At a joyous Juneteenth gathering in the Bayview, the filmmaker reflected on Black art and resiliency in San Francisco
by Tom Molanphy, 48 Hills
On the steps of the Ruth Williams Memorial Theatre off Third and Newcomb this past Juneteenth, Bayview Opera House Program Manager Ashley Smiley and Straight Outta Hunters Point film director Kevin Epps prepare for the night’s big event, a 20th anniversary celebration of his landmark film.
“There’s no more important place in the world to show my film than the Bayview Opera House,” Epps said, looking sharp in a blue suit and white shirt. “Home. Bayview. Means a lot to me.”
In terms of what has changed over the past twenty years, Epps highlights the resiliency of the Black community in the Bayview.
“We’re still here. We might have had some teeth pulled out, but those roots are still there, you know? Everyone is twenty years older but still here. That’s the resilience that makes the Bayview.”
Considering all that the Bayview has had to endure, both agree that the resiliency of the community is the greatest testament, a resiliency that can be traced back to 1944 when The Reporter’s Thomas Fleming’s answered San Francisco Mayor Lapham’s question of “How long do you think these colored people will be in San Francisco?”
“Mr. Mayor,” Fleming responded, “Do you know the Golden Gate? It’s permanent. Well, the Black people here are just as permanent.”
Juneteenth is a good day to remind San Franciscans that “Black people – and Black artists – are in and of San Francisco.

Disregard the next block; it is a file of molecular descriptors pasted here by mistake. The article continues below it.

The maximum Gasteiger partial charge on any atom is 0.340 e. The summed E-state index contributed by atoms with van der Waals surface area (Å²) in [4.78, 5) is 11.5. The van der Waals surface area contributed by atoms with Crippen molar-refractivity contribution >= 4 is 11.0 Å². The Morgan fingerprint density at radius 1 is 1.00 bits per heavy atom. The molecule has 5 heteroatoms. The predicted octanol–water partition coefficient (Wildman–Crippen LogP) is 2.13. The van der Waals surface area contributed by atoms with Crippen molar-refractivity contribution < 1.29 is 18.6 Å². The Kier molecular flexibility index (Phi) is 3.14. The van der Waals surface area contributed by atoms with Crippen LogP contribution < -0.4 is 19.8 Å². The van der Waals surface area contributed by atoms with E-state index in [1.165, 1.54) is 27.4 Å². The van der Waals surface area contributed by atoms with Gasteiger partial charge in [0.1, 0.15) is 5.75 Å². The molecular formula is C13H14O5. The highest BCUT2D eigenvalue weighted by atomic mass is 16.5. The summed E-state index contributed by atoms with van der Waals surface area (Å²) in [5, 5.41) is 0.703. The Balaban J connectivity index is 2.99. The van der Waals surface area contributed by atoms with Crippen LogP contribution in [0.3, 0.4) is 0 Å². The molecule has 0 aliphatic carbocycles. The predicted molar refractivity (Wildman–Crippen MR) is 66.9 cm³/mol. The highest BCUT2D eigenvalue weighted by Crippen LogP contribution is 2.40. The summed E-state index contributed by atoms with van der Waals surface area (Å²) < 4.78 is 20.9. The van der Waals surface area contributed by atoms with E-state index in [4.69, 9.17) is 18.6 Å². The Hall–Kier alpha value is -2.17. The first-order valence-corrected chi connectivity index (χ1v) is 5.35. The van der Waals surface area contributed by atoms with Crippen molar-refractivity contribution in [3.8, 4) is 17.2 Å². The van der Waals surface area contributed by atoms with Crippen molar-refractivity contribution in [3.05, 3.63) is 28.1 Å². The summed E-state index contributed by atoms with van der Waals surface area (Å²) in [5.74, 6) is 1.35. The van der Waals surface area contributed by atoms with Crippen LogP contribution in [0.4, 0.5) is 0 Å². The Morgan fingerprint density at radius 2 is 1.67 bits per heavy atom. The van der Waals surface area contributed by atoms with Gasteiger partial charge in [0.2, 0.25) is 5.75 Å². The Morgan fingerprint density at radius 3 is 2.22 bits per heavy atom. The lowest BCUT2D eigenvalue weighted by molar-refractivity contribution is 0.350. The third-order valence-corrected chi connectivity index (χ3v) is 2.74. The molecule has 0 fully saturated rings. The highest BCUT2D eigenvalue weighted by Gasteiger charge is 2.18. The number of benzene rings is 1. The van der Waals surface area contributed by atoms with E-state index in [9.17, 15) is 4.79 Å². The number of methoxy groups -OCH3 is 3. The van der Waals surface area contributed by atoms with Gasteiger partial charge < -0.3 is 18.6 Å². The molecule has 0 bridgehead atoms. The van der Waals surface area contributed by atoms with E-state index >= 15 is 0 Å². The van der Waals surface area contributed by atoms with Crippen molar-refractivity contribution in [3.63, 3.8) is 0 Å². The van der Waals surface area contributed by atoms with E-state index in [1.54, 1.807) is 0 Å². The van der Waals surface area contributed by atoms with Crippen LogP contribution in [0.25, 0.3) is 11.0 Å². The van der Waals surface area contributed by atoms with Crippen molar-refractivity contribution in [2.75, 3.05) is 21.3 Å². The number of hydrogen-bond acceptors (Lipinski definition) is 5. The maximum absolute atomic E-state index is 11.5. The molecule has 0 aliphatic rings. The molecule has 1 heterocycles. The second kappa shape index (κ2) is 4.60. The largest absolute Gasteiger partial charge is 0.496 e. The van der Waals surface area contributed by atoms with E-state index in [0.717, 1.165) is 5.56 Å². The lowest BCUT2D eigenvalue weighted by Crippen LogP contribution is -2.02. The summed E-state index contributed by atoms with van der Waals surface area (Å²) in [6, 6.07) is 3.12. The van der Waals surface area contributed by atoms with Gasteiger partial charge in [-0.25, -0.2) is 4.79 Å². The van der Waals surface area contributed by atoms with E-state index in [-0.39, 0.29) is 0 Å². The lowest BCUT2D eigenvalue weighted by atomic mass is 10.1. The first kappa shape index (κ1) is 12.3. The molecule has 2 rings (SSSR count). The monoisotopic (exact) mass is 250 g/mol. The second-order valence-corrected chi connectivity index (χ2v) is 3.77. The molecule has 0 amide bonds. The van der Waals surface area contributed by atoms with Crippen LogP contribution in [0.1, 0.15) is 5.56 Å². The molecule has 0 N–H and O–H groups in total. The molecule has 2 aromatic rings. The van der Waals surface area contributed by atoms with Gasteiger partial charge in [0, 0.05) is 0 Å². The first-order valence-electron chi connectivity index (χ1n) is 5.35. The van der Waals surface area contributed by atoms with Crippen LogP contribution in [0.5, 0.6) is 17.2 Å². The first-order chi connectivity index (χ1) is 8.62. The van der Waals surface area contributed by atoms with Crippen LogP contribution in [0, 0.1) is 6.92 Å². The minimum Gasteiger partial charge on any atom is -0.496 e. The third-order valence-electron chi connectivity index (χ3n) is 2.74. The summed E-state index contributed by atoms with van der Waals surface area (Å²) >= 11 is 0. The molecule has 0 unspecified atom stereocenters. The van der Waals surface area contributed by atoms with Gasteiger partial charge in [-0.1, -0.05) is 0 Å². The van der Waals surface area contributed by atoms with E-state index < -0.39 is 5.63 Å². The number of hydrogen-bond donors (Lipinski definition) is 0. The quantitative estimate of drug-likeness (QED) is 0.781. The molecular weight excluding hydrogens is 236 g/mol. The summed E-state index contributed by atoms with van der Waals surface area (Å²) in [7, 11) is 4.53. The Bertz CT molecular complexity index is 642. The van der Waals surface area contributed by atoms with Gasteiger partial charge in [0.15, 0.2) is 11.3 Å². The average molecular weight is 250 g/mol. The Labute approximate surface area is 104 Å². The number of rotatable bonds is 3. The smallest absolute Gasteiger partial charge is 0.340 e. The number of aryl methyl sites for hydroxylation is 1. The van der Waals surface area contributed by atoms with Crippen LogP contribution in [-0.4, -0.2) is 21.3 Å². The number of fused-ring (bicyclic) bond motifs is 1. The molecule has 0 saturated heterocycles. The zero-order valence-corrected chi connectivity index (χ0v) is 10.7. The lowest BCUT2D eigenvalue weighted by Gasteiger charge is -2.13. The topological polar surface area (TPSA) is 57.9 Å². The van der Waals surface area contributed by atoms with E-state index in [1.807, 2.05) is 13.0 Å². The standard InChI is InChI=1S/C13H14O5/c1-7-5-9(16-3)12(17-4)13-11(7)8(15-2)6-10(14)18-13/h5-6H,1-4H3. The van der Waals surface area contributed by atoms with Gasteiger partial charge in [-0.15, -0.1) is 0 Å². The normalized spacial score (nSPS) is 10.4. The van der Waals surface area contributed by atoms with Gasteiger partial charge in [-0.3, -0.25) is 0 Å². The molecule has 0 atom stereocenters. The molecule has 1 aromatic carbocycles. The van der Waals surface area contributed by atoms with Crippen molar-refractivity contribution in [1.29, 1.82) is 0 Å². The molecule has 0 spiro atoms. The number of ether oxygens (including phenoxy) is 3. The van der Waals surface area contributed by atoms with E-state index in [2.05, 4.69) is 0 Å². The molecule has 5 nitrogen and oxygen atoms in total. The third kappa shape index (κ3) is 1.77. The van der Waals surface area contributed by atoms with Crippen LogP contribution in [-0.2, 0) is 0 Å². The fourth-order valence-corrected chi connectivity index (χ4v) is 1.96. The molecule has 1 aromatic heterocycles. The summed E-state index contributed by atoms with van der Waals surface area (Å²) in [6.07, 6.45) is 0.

Audience members start arriving outside the theatre, dressed to the nines, like a throwback to the Fillmore “Harlem of the West” days. Sincere hugs multiply easily as the crowd grows in the glorious if surprising San Francisco summer sun.
“I lace my kids up every day about community,” Epps says. “And Juneteenth brings everyone back to the Bayview who were forced out to the suburbs like Antioch and Vallejo.”
Smiley remembers seeing the film when she was in middle school and living on Quesada Street in the Bayview. “I remember being much younger and watching Straight Outta and thinking, wow, this is the most honest thing. It’s what San Francisco won’t talk about, but it’s so alive.”
With the Black population hovering around 5%, Smiley believes Juneteenth is a good day to remind San Franciscans that “Black people – and Black artists – are in and of San Francisco.” She notes that the artwork inside the Opera House is by eight local Black visual artists.
As far as how the day’s trifecta – Juneteenth, 20th anniversary of “Straight Outta” and Father’s Day – speak to each other, Epps becomes emotional, pointing to his young son and daughter playing on the Opera House staircase.
In the context of Juneteenth, there’s always a struggle because there’s always misinformation about who we actually are as a people.
“Took those two to church today. I didn’t have a father, so those things mean a lot to me. That anchors my life.”
“It’s been a struggle for many Black men to represent like this. In the context of Juneteenth, there’s always a struggle because there’s always misinformation about who we actually are as a people. That builds itself into a body of work that’s a lie.”
As a documentary filmmaker, Epps is acutely aware of how important these stories are. If the story is a lie, that lie can be repeated and amplified by those who wish to take advantage of that lie. For people of color, the cumulative damage of these falsehoods lead to social, economic and environmental injustice.
That’s why “Straight Outta Hunters Point,” made by a Bayview resident for Bayview residents, is a hard but honest truth for Epps, Smiley and many in the crowd waiting inside.